An increasing percentage of the population avoids eating gluten. But there is considerable discussion about whether a condition exists where you do not have coeliac disease but nevertheless suffer from gluten sensitivity.
Non-coeliac gluten sensitivity (NCGS) is defined as ‘a syndrome characterized by intestinal and extra-intestinal symptoms related to the ingestion of gluten-containing food, in subjects that are not affected by coeliac disease or wheat allergy’ (1). Symptoms can often resemble those of coeliac disease, but tests for coeliac disease are negative. In addition, there is a considerable symptom overlap between coeliac disease and non-coeliac gluten sensitivity. It seems that NCGS does not have a strong genetic disposition and it is not associated with severe malabsorption or malignancy (2). Prevalence studies of NCGS pose a challenge due to the absence of a specific diagnostic marker and a standardised diagnostic procedure. In one meta-analysis (3), 17 studies of NCGS were found in which there was a considerable variation in prevalence – from 0.5 % to 13 % – while prevalence in children at a specialist clinic was 5.2 % (4).
The mechanisms underlying gluten sensitivity are unknown. There is considerable discussion about whether it is actually gluten that causes the problems experienced by this group of patients (5). The term non-coeliac gluten sensitivity is also disputed because in all likelihood, gluten alone does not cause the development of symptoms (6). There are currently three main hypotheses related to what triggers the symptoms experienced by this group of patients: gluten, fructans in wheat and amylase-trypsin inhibitors (6). Gluten constitutes 80–90 % of the protein content of wheat, while amylase-trypsin inhibitors only amount to 2–4 %. Since gluten and amylase-trypsin inhibitors always appear together, a gluten-free diet will also be an amylase-trypsin-inhibitor-free diet. Fructans are a kind of oligosaccharide that is included in the term fermentable oligo-, di-, mono-saccharides and polyols, better known as FODMAP. Whether it is gluten alone or wheat in itself (both fructans and proteins) that create a reaction, is presently unknown. There is disagreement as to whether NCGS can be said to be a separate diagnosis or whether it comes under the umbrella term, irritable bowel syndrome (IBS), as the presenting symptoms seem to be similar (6).
The absence of a specific diagnostic marker for NCGS and a standardised diagnostic procedure makes the diagnosis diffuse, covering patients with a number of symptoms. A standard diagnostic method is needed in order to identify and diagnose the correct group of patients (1). According to the paediatric handbook (7), NCGS is referred to as a condition in patients with clear symptoms of sensitivity to food containing gluten, with no result for IgA-anti-transglutaminase and/or IgG-anti-deamidated gliadin peptide (DGP). Histopathology does not reveal a ‘flat’ villous structure or signs of villous atrophy in the mucosa of the small intestine in the biopsy. These patients do not satisfy the diagnostic requirements for the diagnosis of coeliac disease, but they must be followed up.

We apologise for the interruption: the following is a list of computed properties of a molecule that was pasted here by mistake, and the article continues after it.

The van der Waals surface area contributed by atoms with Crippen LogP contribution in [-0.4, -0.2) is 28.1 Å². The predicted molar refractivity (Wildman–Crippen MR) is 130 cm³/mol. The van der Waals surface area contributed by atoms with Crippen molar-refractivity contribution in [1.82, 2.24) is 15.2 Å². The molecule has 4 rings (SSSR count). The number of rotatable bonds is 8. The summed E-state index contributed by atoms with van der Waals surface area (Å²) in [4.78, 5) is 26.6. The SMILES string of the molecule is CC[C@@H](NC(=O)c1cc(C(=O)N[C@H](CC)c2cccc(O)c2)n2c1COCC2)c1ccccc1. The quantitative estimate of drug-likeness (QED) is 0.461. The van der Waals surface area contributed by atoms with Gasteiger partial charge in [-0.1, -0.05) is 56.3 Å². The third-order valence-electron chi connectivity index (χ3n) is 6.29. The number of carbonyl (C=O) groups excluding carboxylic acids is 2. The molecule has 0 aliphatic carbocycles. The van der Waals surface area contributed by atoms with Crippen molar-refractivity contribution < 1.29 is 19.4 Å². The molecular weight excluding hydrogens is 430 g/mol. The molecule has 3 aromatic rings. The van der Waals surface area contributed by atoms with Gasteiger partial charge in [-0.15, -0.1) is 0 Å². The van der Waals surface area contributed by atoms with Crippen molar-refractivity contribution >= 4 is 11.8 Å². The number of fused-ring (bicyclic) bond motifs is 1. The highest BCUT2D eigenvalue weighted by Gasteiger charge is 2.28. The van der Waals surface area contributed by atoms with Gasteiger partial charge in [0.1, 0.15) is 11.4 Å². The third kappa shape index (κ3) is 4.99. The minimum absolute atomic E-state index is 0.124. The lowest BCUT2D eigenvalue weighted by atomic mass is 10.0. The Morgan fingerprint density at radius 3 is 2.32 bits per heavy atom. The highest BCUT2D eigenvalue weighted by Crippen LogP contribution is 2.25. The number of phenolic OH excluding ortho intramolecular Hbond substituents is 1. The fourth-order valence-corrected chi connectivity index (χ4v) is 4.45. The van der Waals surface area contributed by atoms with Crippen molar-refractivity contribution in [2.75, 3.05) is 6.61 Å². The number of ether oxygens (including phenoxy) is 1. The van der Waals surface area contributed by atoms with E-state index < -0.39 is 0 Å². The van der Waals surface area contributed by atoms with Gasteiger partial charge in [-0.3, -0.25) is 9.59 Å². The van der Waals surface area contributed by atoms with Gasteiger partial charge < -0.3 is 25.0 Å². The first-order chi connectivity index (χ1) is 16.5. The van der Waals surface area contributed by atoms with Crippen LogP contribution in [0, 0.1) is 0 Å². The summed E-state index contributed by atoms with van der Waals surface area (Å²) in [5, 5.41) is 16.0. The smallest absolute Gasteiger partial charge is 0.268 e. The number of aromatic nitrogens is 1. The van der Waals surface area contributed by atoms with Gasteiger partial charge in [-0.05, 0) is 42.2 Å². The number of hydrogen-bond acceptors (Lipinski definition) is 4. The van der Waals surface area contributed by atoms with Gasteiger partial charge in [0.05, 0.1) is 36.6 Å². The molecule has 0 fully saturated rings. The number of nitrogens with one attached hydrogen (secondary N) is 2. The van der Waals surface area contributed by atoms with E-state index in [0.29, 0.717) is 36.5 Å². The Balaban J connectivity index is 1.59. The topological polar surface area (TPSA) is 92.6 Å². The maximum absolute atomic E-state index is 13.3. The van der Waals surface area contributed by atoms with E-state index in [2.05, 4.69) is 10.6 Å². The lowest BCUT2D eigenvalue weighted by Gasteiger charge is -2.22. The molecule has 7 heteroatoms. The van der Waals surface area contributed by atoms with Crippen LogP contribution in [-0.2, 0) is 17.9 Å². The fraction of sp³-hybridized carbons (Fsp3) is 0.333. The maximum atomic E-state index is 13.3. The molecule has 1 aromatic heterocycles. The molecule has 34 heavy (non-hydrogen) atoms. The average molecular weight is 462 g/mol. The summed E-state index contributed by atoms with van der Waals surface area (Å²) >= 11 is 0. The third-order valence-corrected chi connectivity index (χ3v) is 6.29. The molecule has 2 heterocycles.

Current guidelines for diagnosing non-coeliac gluten sensitivity recommend a double-blind placebo-controlled gluten challenge as a criterion for making a diagnosis (1). A gluten challenge should always be carried out after a period of gluten elimination where the patient follows a gluten-free diet. Patients who have a recurrence of symptoms during the gluten challenge period receive the NCGS diagnosis.
The absence of a specific diagnostic marker for NCGS and a standardised diagnostic procedure makes the diagnosis diffuse
First assessment and then diet
Based on current knowledge, there are no specific biochemical, immunological or histopathological markers associated with NCGS (8). Due to the lack of biomarkers, the current diagnosis is based on the exclusion of coeliac disease and wheat allergy as well as the impact of a gluten-free diet. Another challenge is that a large number of patients are self-diagnosed and have begun a gluten-free diet without clinical support or guidance. The patients themselves often suspect that they have the condition when they experience beneficial effects from a gluten-free diet. The guidelines of the European Society for the Study of Coeliac Diseases recommend comprehensive assessment, including a duodenal biopsy, in order to rule out coeliac disease and wheat allergy while the patient is on a diet containing gluten (8).
Patients in Norway with NCGS can apply to the Norwegian Labour and Welfare Administration (NAV) for a basic benefit (9). Patients are recommended to follow a gluten-free diet. At present, it is not known whether a strict gluten-free diet is necessary, whether the condition is chronic and whether other substances in addition to gluten should be avoided. It is important to prevent children from following unnecessary elimination diets over time. A comprehensive assessment is also important before considering the NCGS diagnosis in order to rule out coeliac disease and wheat allergy while the patient is on a diet containing gluten. On account of diagnostic challenges, the assessment should primarily be conducted by the specialist health service.